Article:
Native Compilation, CASE, and Dynamic Bulk Bindingby Steven Feuerstein, coauthor of Oracle PL/SQL Programming, 3rd Edition and Bryn Llewellyn
Editor's note: In previous articles (see sidebar below for links) Steven Feuerstein examined the Oracle 9i inheritance capabilities of Oracle object types. This article continues his exploration of new PL/SQL features in Oracle 9i, an exploration that will consist of a series of articles written with Bryn Llewellyn, PL/SQL Product Manager at Oracle Corporation. The material in this article is based on an Oracle Corporation white paper originally presented by Bryn Llewellyn at Oracle OpenWorld 2001 in San Francisco.
We'll kick this off this second part of our series on new PL/SQL features with an exploration of Oracle 9i PL/SQL enhancements. The most important enhancements to PL/SQL in Oracle 9i can be categorized as falling into one of these areas:
Its implementation (that which effects the execution characteristics of a given system of source code)
Language features (the addition of new syntax to express powerful new semantics)
Oracle-supplied PL/SQL library units
Also In This Series
Some of the enhancements are transparent; for example, the change to using the same parser for compile-time checked embedded SQL as is used for compiling SQL issued from other programming environments; or the re-implementation of the
UTL_TCP package (moving from Java to native C). You don't have to do anything besides upgrade to Oracle 9i to take advantage of these improvements.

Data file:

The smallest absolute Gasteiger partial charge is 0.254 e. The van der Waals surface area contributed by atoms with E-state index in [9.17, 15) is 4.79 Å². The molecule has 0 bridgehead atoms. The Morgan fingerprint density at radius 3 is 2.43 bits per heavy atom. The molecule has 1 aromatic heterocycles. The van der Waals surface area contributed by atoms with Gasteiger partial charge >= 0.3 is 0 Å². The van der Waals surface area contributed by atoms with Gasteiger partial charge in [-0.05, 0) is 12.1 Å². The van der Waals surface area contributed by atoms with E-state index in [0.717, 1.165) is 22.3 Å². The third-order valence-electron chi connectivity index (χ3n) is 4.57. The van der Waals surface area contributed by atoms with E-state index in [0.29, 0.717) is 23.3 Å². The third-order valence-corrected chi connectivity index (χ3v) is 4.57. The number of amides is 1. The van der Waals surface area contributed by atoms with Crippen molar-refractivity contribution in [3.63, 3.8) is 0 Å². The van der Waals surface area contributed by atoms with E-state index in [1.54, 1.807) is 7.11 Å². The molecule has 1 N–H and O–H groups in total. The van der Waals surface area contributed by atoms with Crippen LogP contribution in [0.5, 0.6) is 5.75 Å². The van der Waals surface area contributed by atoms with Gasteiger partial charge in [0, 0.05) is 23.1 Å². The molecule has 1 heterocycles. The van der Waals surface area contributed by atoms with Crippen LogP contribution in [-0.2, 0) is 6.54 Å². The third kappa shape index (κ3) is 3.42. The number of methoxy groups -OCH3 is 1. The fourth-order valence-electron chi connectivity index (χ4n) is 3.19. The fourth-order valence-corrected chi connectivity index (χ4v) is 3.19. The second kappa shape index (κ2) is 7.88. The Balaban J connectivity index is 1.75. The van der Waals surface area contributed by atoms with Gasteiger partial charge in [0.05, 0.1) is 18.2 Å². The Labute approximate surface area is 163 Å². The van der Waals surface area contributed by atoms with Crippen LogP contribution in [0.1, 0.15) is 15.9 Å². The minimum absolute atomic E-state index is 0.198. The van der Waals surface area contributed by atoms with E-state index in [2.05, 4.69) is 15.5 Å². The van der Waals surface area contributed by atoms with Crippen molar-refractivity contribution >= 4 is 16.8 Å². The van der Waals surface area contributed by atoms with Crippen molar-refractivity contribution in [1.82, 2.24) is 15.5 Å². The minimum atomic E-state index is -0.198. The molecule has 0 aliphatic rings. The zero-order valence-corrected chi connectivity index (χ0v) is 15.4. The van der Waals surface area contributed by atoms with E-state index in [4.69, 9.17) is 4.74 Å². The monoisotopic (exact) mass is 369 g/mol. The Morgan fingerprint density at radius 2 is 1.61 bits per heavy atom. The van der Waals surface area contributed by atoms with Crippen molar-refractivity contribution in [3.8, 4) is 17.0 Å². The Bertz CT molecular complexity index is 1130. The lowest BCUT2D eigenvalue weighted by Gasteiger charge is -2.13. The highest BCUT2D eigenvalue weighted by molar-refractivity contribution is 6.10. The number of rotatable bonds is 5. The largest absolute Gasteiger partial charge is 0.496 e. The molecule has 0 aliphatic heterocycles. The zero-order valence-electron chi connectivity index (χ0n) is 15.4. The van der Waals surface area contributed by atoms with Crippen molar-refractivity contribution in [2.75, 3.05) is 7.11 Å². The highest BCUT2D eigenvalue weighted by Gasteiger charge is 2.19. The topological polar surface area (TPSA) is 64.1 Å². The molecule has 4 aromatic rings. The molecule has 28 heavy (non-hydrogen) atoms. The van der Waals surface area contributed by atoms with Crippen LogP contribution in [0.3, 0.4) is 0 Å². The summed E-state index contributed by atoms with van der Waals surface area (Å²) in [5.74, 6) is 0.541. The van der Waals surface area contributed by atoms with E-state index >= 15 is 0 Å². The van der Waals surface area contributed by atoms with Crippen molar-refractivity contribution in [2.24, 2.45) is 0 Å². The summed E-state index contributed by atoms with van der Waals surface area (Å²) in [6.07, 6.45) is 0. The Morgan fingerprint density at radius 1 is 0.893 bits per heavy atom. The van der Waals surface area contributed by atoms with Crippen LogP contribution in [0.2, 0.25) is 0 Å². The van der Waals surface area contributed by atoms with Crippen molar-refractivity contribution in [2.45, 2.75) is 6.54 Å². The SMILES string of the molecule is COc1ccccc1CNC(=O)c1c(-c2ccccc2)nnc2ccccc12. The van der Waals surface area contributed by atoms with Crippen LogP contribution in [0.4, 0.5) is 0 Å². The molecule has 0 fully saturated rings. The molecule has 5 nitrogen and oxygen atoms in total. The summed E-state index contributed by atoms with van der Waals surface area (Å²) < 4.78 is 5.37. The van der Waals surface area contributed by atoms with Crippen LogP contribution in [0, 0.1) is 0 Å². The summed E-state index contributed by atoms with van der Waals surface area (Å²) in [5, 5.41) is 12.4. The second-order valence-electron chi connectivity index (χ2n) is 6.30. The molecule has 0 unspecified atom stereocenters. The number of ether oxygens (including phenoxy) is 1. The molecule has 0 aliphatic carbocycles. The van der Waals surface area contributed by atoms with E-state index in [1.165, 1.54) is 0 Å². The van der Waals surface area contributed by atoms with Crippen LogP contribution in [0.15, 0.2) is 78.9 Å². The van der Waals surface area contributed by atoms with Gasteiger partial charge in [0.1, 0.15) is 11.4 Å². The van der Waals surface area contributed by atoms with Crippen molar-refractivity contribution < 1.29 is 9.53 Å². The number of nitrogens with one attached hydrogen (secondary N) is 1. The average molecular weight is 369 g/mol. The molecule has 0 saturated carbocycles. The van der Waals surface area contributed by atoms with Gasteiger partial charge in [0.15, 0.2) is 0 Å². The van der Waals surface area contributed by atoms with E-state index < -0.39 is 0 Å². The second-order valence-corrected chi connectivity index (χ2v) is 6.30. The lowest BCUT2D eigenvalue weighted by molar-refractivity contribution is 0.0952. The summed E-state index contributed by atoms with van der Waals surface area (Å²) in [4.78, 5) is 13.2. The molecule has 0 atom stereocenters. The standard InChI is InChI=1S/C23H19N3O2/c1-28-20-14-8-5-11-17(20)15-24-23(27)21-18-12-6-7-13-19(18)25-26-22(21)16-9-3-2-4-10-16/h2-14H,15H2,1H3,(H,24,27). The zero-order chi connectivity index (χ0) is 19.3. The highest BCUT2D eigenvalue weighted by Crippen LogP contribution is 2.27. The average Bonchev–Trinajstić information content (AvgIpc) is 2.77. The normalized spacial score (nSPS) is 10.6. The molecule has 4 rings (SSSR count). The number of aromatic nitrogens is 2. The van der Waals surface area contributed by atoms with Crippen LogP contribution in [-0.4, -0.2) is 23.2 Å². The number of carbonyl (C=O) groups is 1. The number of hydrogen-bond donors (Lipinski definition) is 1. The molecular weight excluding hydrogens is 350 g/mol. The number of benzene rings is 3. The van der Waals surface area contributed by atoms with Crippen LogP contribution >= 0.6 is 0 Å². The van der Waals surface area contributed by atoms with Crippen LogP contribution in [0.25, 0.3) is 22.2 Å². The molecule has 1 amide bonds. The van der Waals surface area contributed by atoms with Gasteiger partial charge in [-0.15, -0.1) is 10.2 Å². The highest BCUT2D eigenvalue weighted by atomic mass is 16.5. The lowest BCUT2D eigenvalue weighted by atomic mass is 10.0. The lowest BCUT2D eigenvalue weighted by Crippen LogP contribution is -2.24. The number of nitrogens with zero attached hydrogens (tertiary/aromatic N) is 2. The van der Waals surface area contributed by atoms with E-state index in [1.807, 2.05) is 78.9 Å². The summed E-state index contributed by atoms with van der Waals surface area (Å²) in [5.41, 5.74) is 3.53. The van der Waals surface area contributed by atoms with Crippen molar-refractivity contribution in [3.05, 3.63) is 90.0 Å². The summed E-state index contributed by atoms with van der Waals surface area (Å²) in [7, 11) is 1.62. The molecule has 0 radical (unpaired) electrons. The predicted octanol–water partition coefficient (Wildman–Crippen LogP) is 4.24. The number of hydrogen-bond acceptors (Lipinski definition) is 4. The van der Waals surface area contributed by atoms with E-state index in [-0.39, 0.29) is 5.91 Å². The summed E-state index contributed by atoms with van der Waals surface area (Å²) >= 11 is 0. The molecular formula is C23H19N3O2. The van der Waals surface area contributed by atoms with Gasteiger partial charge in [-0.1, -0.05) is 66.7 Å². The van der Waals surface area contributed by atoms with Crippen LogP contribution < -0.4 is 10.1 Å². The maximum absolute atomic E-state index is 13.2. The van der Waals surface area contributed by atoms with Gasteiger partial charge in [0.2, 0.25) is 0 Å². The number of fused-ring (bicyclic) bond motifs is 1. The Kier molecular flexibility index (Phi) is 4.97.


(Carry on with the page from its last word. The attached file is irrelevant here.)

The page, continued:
Some are semi-transparent, which means that you'll need to take small, declarative steps (that is, you don't have to change any of your code). The best example of such a semi-transparent enhancement is the new option to compile PL/SQL source to native C--a topic to be explored in a future article.
Finally, some new features introduce new semantics, either in the language itself or by virtue of new APIs in the supplied PL/SQL library units. To take advantage of these enhancements, you'll need to first learn what's possible and then carefully decide how to upgrade existing code or integrate these features in new applications.
In future articles, we'll explore in much more detail the following Oracle 9i PL/SQL enhancements:
- Table functions and cursor expressions
- Multi-level collections
- Enhancements to the
- Use of the "Any" datatypes to write highly generic code
In each case, we'll introduce you to the technology and then provide extensive, complete code samples that provide working demonstrations for all these features. In this article, we'll cover native compilation of PL/SQL,
CASE statements and
CASE expressions, and bulk binding in native dynamic SQL.
Native Compilation of PL/SQL